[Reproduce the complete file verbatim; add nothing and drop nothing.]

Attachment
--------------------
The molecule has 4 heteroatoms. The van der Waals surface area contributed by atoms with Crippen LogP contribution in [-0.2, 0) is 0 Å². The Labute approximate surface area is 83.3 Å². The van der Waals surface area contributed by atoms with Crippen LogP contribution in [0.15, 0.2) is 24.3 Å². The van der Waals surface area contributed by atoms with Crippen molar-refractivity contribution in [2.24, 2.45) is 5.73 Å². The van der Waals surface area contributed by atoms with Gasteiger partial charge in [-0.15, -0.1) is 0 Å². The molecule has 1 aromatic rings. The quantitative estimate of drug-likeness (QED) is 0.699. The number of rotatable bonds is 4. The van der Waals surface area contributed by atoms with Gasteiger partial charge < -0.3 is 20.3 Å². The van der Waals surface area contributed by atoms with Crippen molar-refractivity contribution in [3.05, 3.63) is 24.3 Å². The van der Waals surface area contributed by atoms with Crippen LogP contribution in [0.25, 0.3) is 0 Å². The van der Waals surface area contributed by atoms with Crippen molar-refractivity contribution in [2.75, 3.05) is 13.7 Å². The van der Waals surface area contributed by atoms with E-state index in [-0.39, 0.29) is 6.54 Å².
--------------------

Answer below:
The molecule has 4 heteroatoms. The van der Waals surface area contributed by atoms with Crippen LogP contribution in [-0.2, 0) is 0 Å². The Labute approximate surface area is 83.3 Å². The van der Waals surface area contributed by atoms with Crippen LogP contribution in [0.15, 0.2) is 24.3 Å². The van der Waals surface area contributed by atoms with Crippen molar-refractivity contribution in [2.24, 2.45) is 5.73 Å². The van der Waals surface area contributed by atoms with Gasteiger partial charge in [-0.15, -0.1) is 0 Å². The molecule has 1 aromatic rings. The quantitative estimate of drug-likeness (QED) is 0.699. The number of rotatable bonds is 4. The van der Waals surface area contributed by atoms with Gasteiger partial charge < -0.3 is 20.3 Å². The van der Waals surface area contributed by atoms with Crippen molar-refractivity contribution in [3.05, 3.63) is 24.3 Å². The van der Waals surface area contributed by atoms with Crippen LogP contribution in [0.25, 0.3) is 0 Å². The van der Waals surface area contributed by atoms with Crippen molar-refractivity contribution in [2.75, 3.05) is 13.7 Å². The van der Waals surface area contributed by atoms with E-state index in [-0.39, 0.29) is 6.54 Å².